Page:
High jump world record-holder Javier Sotomayor (© Getty Images)
How it works
One of two field events also referred to as vertical jumps, competitors in the high jump take off (unaided) from one foot over a four-metre long horizontal bar. They seek to clear the greatest height without knocking the bar to the ground. Athletes land on a crash mat.
All competitors have three attempts per height, although they can elect to ‘pass’, i.e. advance to a greater height despite not having cleared the current one. Three consecutive failures at the same height, or combination of heights, leads to elimination.
If competitors are tied on the same height, the winner is the one with fewest failures at that height. If competitors are still tied, the winner will have had the fewest failures across the entire competition. Thereafter, a jump-off will decide the winner. The jump-off will start at the next greater height. Each jumper has one attempt and the bar is lowered and raised until one jumper succeeds at one height.
The event demands speed, explosive power and agility among other qualities. At major championships the format is usually a qualification competition followed by a final.
High jump contests were popular in Scotland in the early 19th century, and the event was incorporated into the first modern Olympics Games in 1896 for men. Women made their Olympic high jump debut in 1928.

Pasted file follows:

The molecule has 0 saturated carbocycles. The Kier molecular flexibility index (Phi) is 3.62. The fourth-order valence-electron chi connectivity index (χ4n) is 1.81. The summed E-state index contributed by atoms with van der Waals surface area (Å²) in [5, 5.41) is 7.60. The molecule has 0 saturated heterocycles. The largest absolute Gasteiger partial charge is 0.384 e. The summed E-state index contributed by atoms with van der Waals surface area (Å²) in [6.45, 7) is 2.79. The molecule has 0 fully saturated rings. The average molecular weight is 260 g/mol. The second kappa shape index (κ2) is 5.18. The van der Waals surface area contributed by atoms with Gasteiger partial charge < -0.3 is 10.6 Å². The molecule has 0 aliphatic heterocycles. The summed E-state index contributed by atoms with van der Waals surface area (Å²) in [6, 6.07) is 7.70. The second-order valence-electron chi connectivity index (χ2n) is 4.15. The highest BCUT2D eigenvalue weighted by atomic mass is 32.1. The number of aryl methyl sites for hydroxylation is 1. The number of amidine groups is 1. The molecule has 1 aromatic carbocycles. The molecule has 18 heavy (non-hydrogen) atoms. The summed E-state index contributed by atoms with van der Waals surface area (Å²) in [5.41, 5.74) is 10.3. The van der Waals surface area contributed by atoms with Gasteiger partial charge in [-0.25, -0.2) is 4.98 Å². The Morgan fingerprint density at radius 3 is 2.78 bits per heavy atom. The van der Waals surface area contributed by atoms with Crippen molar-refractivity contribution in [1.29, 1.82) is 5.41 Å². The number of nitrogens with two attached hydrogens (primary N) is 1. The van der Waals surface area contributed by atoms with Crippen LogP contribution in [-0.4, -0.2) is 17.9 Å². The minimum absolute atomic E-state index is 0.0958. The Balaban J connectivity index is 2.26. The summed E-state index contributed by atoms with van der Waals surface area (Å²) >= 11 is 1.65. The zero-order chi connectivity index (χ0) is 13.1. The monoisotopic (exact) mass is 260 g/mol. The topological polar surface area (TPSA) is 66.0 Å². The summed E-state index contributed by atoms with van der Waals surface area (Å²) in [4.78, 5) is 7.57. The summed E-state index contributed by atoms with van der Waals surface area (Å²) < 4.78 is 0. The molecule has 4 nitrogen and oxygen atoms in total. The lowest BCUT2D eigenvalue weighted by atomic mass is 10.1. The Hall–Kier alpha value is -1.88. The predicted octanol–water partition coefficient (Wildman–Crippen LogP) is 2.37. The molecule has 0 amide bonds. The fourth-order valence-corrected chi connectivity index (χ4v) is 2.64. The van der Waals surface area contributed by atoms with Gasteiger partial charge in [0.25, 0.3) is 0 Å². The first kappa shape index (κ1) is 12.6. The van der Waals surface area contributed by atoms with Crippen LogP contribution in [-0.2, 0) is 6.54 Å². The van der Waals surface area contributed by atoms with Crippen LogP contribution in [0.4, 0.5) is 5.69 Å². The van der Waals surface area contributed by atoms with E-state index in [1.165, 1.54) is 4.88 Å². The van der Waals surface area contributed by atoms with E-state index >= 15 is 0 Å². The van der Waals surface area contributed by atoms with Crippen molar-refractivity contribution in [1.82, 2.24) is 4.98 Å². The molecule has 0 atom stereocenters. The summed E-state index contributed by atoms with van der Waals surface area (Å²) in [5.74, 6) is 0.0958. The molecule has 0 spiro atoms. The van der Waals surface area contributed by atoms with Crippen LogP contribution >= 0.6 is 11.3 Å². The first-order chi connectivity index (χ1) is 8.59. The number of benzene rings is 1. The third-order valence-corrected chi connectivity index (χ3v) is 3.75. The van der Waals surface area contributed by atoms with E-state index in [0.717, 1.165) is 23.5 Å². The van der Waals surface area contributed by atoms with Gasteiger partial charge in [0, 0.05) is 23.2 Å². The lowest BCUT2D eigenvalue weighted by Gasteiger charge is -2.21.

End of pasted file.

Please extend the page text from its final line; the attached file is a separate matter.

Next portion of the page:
Of the field events, the high jump has perhaps undergone the most radical changes of technique. The Eastern Cut-off, Western Roll and Straddle are methods that have been previously used by the world’s elite. However, the Fosbury Flop, which involves going over with the jumper's back to the bar, popularised by the 1968 Olympic champion Dick Fosbury, is now almost exclusively the technique adopted by all the top high jumpers.
Javier Sotomayor won Olympic gold at the 1992 Barcelona Olympics. The Cuban great set the current high jump world record of 2.45m in 1993 and is the first man in history to jump over 8ft. One of the greatest women’s high jumpers in history is Iolanda Balas. The Romanian great won back-to-back Olympic titles in 1960 and 1964 and went 11 years unbeaten in her event.